A Sen. Shirley Turner bill aimed at expanding the applicability of “Animal House” provisions to towns all over the state seems like it could be used as an interesting springboard to go after bad landlords and the crummy tenants they tend to attract in places like Trenton.
Sen. Turner’s legislation expands the existing “Animal House” statute to allow governing bodies in every New Jersey town to pass ordinances requiring landlords of problem houses to post bonds and other forms of financial security to compensate for further drains on municipal resources caused by their properties.
The bill passed the Senate Community and Urban Affairs Committee today, and now heads to the Senate floor for consideration.
“Requiring bonds has been a proven method in shore communities for reducing disruptions coming from rentals. Now it will be an option in all communities, especially those that are home to our colleges and universities,” said Sen. Turner, in a statement.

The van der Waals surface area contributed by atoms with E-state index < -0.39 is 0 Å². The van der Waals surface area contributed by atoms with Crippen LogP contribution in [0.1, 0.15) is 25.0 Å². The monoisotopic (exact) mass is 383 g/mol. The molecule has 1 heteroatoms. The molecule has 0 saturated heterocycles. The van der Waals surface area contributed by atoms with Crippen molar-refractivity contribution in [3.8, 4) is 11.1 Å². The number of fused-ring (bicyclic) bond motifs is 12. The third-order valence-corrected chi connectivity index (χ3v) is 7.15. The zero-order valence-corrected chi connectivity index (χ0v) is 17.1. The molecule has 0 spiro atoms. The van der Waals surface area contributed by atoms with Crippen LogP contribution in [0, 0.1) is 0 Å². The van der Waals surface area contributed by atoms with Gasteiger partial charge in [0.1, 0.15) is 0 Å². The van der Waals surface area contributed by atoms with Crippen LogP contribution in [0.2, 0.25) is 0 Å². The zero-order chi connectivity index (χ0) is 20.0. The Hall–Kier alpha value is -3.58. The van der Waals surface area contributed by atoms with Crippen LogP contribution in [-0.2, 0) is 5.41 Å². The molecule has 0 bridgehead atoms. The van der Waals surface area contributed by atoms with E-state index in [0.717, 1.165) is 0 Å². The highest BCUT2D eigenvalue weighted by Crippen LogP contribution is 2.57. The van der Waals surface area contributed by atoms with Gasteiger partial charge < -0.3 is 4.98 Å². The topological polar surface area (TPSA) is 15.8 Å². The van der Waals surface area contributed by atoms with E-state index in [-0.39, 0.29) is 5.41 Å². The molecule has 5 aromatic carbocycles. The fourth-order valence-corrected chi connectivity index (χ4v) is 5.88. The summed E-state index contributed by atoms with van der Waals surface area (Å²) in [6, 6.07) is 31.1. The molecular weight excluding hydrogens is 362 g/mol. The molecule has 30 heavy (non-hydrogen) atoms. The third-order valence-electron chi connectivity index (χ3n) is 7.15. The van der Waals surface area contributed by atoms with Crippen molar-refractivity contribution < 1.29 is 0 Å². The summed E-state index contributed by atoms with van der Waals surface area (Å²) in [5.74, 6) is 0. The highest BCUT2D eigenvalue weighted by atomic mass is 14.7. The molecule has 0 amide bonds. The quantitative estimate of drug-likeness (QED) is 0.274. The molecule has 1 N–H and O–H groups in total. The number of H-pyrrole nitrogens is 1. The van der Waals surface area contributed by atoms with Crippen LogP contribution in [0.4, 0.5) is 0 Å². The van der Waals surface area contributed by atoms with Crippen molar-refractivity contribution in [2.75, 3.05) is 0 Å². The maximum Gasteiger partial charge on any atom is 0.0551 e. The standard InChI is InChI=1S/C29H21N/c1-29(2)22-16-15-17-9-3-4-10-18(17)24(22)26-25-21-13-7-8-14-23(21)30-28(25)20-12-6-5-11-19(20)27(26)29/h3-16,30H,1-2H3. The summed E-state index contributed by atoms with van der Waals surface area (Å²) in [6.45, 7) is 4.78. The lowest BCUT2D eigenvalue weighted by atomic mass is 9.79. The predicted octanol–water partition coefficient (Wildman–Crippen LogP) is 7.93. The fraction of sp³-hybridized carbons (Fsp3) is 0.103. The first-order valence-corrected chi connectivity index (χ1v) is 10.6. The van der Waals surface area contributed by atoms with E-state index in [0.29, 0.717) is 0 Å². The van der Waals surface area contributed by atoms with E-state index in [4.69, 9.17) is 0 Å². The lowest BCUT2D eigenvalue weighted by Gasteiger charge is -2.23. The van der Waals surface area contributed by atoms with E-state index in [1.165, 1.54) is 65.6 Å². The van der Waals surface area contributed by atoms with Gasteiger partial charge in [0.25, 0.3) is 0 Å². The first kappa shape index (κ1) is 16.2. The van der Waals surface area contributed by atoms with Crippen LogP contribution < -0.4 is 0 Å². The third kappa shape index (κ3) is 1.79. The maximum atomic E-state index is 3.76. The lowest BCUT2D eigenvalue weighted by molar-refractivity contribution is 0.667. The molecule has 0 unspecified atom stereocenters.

Shore towns have been allowed to pass these types of local ordinances since the inception of the law in the early 1990s, but college towns like Sen. Turner’s own Ewing Township have pushed for their own similar laws since that time.
But why not expand it to homes that frequently attract gang or drug activity in places like Trenton, where these problem properties drive out home owners, ruin the quality of life, and only serve to further damage the city’s social fabric?
Surely there is some responsible way of fashioning legislation similar to the “Animal House” statute but aimed at the type of problems experienced in the inner cities of New Jersey.
It could provide a significant resource for cash-strapped cities that can use all the help they can get when dealing with service-draining crime and gang issues.